Mountain rescue helps fight moorland fires

Firefighters walk across a fire blackened moorland after being transported to the site by a Bowland Pennine Mountain Rescue vehicle
Firefighters walk across a fire blackened moorland after being transported to the site by a Bowland Pennine Mountain Rescue vehicle

MEMBERS of the Bowland Pennine Mountain Rescue team helped firefighters tackle moorland fires that raged in Lancashire last week.

Volunteers from the county’s three mountain rescue teams worked in shifts and used their navigational skills and 4x4 vehicles to transport personnel, equipment, food and water to the fires high on the moors.

A spokesperson from Bowland Pennine Mountain Rescue Team, who operate from a base just outside Garstang, said: “We’re quite used to supporting the police on missing person searches, and the ambulance service in snowy weather and flooding, it’s not very often we are called to assist the Fire and Rescue Service”.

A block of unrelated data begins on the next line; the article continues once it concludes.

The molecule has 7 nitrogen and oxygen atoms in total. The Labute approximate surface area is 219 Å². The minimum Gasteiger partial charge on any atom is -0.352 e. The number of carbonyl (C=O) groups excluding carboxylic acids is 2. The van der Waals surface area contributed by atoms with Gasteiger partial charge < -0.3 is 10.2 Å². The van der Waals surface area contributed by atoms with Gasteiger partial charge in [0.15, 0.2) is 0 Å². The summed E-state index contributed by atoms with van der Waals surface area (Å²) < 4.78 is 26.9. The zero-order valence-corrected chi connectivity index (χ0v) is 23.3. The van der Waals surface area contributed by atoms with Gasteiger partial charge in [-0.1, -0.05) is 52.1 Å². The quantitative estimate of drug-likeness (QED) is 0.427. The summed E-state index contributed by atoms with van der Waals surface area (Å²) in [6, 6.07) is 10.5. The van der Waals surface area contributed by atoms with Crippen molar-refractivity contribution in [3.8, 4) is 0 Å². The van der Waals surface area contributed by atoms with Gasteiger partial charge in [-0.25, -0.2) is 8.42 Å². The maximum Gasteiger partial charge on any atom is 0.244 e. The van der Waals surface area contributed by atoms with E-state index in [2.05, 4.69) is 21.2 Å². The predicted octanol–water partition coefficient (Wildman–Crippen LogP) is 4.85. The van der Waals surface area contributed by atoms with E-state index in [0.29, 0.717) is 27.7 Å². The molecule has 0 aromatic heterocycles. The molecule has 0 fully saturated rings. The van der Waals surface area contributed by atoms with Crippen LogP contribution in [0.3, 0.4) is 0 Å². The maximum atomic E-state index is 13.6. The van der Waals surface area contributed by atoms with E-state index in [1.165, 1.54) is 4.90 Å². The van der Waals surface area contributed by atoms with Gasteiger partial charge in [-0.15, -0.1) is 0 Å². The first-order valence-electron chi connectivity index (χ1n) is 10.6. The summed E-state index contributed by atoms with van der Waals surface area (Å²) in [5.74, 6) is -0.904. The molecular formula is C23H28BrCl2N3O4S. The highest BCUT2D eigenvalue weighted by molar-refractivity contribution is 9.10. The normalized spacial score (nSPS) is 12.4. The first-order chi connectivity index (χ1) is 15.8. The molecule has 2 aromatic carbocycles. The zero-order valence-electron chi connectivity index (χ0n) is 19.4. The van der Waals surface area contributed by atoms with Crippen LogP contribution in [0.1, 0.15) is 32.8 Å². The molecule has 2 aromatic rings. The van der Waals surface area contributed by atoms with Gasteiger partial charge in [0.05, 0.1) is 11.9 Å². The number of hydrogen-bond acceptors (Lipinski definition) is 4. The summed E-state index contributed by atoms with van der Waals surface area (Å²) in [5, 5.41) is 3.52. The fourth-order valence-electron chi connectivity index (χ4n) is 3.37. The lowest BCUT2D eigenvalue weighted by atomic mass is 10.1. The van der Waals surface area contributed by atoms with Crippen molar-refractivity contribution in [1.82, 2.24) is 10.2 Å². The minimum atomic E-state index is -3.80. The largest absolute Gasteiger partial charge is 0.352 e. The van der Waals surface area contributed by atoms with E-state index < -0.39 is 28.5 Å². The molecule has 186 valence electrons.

The Team and their vehicles accessed parts of the moors that would have created huge problems for the fire service alone. In one case, the teams transported over two miles of hoses, along with portable generator pumps, to create a continuous uphill flow of water over about two hundred metres of ascent – and this was just one sector out of the six that they were operating in.

The spokesperson continued that the fire-fighters themselves also needed large amounts of drinking water to keep hydrated in hot and physically demanding conditions, and the mountain rescue teams helped with crew change-overs to keep the fire-fighters fresh and adequately rested during the lengthy operations.

“The local mountain rescue teams train together and to a common skill-set, so when we need to work together it’s like being one team, rather than different ones. It’s not uncommon for teams to call on one another for support when more personnel are needed for protracted searches, or searches over a large area.”

Bolton and Bowland MRTs have a long history of working together. The two team’s areas border one another in the area where the worst of the fires were seen.

The teams were not actively engaged in fire-fighting, but being well-trained in navigation were able to use their Land Rovers to locate new water sources for the fire crews. They were also on hand with full medical equipment in case any fire-fighters were injured during the operation.

The support to the fire service came at the end of a busy week for Bowland Pennine MRT, having been called by the police for three missing person searches, and by the ambulance service for three casualties in the preceding seven days.